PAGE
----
Author's Secrets

I don't know about you, but I don't like to feel as if someone is hiding something from me.

Now, I don't mind secrets. Secrets are fun. Secrets are meant to be kept. But secrets are also told. They are whispered here and there, and I can grasp snippets of the truth, even if I'm kept guessing.

But I hate it when someone hides something from me.

Do you know the feeling? When you're in the middle of a really great novel, disasters popping up left and right, slowly destroying the hero's world . . .

And yet you can't escape the nagging feeling that something is being hidden from you.

It's an odd feeling, one that's hard to describe. If I could pick one word for it, I'd say 'contrived'. Or maybe even 'distanced'. You feel as though every character is held ten feet away from you - even the hero - so that none of their reactions feel genuine or real. You're never quite sure what's going on inside their heads . . . but it's not because they are reclusive characters. The characters aren't keeping secrets. The characters themselves are secrets. It's almost as if they want to tell their story, but someone on the outside isn't letting them.

These sorts secrets are the fault of the author, not the character.  It's a nagging tendency, when I'm  caught up in a really interesting idea, or an in-depth plot, or a fast-paced action scene, to loose the reality of the characters. I get too fixated on the story and so I refuse to let the story's characters be themselves. But, if I neglect to do that, then the story isn't really a story at all.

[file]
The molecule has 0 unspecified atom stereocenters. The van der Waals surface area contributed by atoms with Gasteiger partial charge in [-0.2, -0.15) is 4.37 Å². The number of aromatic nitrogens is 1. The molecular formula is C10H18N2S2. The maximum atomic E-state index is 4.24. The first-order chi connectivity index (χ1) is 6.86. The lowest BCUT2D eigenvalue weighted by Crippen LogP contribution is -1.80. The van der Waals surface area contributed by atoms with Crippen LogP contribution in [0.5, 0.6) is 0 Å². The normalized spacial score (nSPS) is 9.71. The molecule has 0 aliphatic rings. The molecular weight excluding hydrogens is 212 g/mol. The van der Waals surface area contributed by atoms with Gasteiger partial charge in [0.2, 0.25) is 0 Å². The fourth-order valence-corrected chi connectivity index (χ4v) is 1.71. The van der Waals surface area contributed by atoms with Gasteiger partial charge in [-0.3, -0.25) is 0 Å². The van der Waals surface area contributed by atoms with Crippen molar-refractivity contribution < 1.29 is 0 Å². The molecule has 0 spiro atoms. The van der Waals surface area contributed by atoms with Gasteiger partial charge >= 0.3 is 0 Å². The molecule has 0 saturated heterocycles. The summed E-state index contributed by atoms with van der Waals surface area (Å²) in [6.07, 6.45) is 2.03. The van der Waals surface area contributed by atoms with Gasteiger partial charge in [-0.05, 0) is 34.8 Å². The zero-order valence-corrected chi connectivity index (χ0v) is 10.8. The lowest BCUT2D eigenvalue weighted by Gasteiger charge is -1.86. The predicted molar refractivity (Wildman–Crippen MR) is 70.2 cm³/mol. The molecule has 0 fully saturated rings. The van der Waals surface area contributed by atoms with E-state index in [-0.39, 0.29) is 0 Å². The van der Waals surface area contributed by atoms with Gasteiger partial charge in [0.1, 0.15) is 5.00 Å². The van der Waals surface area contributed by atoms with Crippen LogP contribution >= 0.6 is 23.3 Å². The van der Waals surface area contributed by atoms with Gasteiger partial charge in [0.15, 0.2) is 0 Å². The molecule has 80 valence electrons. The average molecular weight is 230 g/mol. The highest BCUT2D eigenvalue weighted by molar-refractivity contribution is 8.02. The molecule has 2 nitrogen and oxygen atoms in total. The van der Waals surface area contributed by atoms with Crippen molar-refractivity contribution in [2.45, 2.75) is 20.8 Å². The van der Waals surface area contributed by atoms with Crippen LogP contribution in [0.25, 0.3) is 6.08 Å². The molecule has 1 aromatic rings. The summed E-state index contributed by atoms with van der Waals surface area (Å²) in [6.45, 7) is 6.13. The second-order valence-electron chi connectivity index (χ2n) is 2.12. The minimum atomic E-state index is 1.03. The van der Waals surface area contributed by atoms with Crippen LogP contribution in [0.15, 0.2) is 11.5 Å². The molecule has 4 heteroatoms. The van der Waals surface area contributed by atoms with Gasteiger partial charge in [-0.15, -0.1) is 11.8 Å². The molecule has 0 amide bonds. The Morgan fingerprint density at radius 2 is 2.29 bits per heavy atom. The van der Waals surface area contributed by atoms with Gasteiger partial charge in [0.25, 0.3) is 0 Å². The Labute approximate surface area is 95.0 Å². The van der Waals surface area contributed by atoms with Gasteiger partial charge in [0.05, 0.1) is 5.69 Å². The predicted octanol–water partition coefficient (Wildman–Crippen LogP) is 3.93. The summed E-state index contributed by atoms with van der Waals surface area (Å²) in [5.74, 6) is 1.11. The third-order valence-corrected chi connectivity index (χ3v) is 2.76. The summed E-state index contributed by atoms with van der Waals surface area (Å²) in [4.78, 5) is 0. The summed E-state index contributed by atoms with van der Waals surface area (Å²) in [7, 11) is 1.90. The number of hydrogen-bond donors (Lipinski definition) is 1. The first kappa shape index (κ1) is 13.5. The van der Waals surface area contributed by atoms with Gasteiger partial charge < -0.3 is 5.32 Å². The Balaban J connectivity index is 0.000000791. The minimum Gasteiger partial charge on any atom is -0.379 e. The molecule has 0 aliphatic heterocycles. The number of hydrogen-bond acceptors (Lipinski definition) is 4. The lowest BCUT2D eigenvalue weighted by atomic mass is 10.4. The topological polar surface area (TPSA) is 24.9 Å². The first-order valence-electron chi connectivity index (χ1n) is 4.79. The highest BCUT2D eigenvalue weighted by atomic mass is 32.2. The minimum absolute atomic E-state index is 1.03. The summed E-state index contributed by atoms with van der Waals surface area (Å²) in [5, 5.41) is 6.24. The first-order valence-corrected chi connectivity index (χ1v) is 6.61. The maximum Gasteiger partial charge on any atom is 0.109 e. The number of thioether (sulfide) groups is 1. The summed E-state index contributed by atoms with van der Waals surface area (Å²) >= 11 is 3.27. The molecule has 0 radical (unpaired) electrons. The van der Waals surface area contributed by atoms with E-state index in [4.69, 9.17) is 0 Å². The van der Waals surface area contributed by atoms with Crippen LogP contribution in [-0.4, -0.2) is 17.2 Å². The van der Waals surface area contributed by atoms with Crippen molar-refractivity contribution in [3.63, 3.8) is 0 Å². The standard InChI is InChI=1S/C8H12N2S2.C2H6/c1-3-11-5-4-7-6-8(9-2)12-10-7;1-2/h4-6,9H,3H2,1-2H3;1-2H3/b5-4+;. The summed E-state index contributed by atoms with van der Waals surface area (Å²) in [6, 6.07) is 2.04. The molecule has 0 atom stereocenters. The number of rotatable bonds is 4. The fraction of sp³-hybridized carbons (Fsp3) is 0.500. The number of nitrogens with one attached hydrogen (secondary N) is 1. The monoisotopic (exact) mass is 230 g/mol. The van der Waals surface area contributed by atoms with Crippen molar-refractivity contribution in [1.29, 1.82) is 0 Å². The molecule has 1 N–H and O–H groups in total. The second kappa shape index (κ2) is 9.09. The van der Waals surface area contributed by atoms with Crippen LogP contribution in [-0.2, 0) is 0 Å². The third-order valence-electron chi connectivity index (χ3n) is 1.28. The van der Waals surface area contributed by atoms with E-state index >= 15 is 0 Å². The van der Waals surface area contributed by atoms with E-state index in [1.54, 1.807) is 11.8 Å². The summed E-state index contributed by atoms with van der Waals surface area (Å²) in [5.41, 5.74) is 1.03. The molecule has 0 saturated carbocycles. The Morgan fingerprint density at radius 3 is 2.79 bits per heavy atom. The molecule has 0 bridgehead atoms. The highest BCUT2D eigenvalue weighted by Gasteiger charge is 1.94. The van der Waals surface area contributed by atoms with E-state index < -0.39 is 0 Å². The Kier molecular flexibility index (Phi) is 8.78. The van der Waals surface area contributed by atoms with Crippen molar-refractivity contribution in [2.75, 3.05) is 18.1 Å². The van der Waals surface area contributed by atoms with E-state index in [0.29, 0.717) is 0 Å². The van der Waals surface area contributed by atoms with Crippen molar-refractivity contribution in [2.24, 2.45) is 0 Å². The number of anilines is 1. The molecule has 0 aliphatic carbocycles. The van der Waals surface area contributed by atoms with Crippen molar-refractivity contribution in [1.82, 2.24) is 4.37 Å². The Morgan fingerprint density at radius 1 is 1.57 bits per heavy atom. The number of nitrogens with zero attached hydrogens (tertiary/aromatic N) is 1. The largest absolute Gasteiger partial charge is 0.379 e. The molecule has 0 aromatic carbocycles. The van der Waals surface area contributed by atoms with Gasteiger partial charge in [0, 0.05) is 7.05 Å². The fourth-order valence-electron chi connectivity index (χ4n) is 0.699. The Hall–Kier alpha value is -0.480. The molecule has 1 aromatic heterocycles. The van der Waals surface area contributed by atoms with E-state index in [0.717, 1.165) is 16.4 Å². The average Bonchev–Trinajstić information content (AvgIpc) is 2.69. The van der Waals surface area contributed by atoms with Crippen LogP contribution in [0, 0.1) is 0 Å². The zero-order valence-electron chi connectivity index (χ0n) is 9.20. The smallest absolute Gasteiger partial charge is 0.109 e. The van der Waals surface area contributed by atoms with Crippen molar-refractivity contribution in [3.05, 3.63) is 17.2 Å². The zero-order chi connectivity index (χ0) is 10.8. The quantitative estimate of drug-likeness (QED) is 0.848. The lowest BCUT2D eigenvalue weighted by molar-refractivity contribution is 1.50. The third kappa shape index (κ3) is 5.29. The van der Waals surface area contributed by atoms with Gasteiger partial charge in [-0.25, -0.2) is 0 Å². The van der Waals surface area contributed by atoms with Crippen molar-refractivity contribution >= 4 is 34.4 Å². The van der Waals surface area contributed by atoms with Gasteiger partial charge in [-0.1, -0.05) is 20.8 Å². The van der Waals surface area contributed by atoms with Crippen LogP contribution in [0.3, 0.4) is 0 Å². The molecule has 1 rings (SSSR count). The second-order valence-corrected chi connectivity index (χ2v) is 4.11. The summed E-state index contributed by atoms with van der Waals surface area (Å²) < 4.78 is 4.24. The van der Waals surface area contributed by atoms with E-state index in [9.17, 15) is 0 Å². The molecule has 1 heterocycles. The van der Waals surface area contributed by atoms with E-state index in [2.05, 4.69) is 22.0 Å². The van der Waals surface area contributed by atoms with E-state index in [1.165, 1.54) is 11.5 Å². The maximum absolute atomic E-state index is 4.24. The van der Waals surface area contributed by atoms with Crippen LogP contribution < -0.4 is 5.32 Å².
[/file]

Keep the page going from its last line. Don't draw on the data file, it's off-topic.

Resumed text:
Actually, though we say "a story's characters" - if you think about it, the characters don't belong to the story. The story belongs to the characters. The events of the story are all contingent on what they decide to do, not what the author decides should happen. Without them, there would be no story. So it's best to let them do what they will, I think.

So, from now on, I'll be saying "the character's story", and I won't make them keep any secrets! 

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